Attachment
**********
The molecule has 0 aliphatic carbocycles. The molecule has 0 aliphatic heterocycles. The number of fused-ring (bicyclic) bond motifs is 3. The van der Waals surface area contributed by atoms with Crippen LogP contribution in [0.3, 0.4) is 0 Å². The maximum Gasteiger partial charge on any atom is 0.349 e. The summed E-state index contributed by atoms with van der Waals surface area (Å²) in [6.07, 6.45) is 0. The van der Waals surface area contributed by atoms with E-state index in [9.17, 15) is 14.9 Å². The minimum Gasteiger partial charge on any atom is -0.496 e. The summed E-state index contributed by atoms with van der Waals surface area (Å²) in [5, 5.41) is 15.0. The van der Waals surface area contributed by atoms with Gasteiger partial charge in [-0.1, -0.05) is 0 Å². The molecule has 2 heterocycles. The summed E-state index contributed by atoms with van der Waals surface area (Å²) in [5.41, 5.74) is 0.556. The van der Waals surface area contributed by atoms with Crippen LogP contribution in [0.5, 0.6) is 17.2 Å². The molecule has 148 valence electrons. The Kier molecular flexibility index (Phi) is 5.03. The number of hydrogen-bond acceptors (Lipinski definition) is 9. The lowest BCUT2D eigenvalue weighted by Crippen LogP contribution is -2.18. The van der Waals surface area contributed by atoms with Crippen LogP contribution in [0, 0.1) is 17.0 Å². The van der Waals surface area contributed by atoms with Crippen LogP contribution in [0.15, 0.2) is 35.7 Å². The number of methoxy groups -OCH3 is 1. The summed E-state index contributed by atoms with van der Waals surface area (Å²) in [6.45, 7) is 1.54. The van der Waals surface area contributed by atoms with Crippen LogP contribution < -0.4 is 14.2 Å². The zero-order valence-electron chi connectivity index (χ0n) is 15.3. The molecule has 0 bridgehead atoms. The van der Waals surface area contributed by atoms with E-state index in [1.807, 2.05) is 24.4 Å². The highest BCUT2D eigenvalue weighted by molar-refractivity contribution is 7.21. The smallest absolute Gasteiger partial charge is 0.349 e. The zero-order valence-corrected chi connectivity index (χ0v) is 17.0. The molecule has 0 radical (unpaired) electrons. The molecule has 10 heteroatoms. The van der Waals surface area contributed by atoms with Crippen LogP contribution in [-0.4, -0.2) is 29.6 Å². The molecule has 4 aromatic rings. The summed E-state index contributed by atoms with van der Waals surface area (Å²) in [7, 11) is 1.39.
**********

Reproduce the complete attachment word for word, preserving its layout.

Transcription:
The molecule has 0 aliphatic carbocycles. The molecule has 0 aliphatic heterocycles. The number of fused-ring (bicyclic) bond motifs is 3. The van der Waals surface area contributed by atoms with Crippen LogP contribution in [0.3, 0.4) is 0 Å². The maximum Gasteiger partial charge on any atom is 0.349 e. The summed E-state index contributed by atoms with van der Waals surface area (Å²) in [6.07, 6.45) is 0. The van der Waals surface area contributed by atoms with E-state index in [9.17, 15) is 14.9 Å². The minimum Gasteiger partial charge on any atom is -0.496 e. The summed E-state index contributed by atoms with van der Waals surface area (Å²) in [5, 5.41) is 15.0. The van der Waals surface area contributed by atoms with Gasteiger partial charge in [-0.1, -0.05) is 0 Å². The molecule has 2 heterocycles. The summed E-state index contributed by atoms with van der Waals surface area (Å²) in [5.41, 5.74) is 0.556. The van der Waals surface area contributed by atoms with Crippen LogP contribution in [0.5, 0.6) is 17.2 Å². The molecule has 148 valence electrons. The Kier molecular flexibility index (Phi) is 5.03. The number of hydrogen-bond acceptors (Lipinski definition) is 9. The lowest BCUT2D eigenvalue weighted by Crippen LogP contribution is -2.18. The van der Waals surface area contributed by atoms with Crippen LogP contribution in [0, 0.1) is 17.0 Å². The van der Waals surface area contributed by atoms with Crippen LogP contribution in [0.15, 0.2) is 35.7 Å². The number of methoxy groups -OCH3 is 1. The summed E-state index contributed by atoms with van der Waals surface area (Å²) in [6.45, 7) is 1.54. The van der Waals surface area contributed by atoms with Crippen LogP contribution < -0.4 is 14.2 Å². The zero-order valence-electron chi connectivity index (χ0n) is 15.3. The molecule has 0 bridgehead atoms. The van der Waals surface area contributed by atoms with E-state index in [1.807, 2.05) is 24.4 Å². The highest BCUT2D eigenvalue weighted by molar-refractivity contribution is 7.21. The smallest absolute Gasteiger partial charge is 0.349 e. The zero-order valence-corrected chi connectivity index (χ0v) is 17.0. The molecule has 0 radical (unpaired) electrons. The molecule has 10 heteroatoms. The van der Waals surface area contributed by atoms with Crippen LogP contribution in [-0.4, -0.2) is 29.6 Å². The molecule has 4 aromatic rings. The summed E-state index contributed by atoms with van der Waals surface area (Å²) in [7, 11) is 1.39.